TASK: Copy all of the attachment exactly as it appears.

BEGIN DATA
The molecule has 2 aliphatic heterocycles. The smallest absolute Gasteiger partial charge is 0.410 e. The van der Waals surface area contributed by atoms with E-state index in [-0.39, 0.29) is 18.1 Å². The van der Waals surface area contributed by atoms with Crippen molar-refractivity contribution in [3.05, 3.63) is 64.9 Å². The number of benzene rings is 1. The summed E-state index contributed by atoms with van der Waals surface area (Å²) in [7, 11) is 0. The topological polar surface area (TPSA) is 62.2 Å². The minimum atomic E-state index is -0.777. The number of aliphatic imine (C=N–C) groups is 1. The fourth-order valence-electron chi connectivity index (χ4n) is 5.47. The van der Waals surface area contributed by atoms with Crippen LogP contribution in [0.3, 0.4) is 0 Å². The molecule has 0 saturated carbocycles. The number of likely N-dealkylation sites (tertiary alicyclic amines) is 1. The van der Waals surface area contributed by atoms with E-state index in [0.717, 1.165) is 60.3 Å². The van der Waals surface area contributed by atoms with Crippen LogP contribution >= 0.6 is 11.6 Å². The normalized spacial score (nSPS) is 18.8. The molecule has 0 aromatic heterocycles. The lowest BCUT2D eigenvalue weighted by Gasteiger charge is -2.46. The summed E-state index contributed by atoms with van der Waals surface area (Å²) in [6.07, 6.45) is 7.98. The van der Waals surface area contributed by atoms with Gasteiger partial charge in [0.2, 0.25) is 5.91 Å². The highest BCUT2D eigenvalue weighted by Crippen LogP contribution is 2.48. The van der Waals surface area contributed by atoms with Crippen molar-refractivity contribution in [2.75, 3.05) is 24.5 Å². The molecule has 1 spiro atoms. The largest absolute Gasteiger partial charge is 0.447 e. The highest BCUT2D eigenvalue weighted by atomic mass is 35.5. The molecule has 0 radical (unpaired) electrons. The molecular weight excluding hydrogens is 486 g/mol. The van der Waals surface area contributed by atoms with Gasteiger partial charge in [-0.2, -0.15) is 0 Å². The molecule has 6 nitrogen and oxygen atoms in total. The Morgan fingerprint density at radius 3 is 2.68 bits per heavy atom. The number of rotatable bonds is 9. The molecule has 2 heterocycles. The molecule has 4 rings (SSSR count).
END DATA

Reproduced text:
The molecule has 2 aliphatic heterocycles. The smallest absolute Gasteiger partial charge is 0.410 e. The van der Waals surface area contributed by atoms with E-state index in [-0.39, 0.29) is 18.1 Å². The van der Waals surface area contributed by atoms with Crippen molar-refractivity contribution in [3.05, 3.63) is 64.9 Å². The number of benzene rings is 1. The summed E-state index contributed by atoms with van der Waals surface area (Å²) in [7, 11) is 0. The topological polar surface area (TPSA) is 62.2 Å². The minimum atomic E-state index is -0.777. The number of aliphatic imine (C=N–C) groups is 1. The fourth-order valence-electron chi connectivity index (χ4n) is 5.47. The van der Waals surface area contributed by atoms with Crippen LogP contribution in [0.3, 0.4) is 0 Å². The molecule has 0 saturated carbocycles. The number of likely N-dealkylation sites (tertiary alicyclic amines) is 1. The van der Waals surface area contributed by atoms with E-state index in [0.717, 1.165) is 60.3 Å². The van der Waals surface area contributed by atoms with Crippen LogP contribution >= 0.6 is 11.6 Å². The normalized spacial score (nSPS) is 18.8. The molecule has 0 aromatic heterocycles. The lowest BCUT2D eigenvalue weighted by Gasteiger charge is -2.46. The summed E-state index contributed by atoms with van der Waals surface area (Å²) in [6.07, 6.45) is 7.98. The van der Waals surface area contributed by atoms with Gasteiger partial charge in [0.2, 0.25) is 5.91 Å². The highest BCUT2D eigenvalue weighted by Crippen LogP contribution is 2.48. The van der Waals surface area contributed by atoms with Crippen molar-refractivity contribution in [2.75, 3.05) is 24.5 Å². The molecule has 1 spiro atoms. The largest absolute Gasteiger partial charge is 0.447 e. The highest BCUT2D eigenvalue weighted by atomic mass is 35.5. The molecule has 0 radical (unpaired) electrons. The molecular weight excluding hydrogens is 486 g/mol. The van der Waals surface area contributed by atoms with Gasteiger partial charge in [-0.2, -0.15) is 0 Å². The molecule has 6 nitrogen and oxygen atoms in total. The Morgan fingerprint density at radius 3 is 2.68 bits per heavy atom. The number of rotatable bonds is 9. The molecule has 2 heterocycles. The molecule has 4 rings (SSSR count).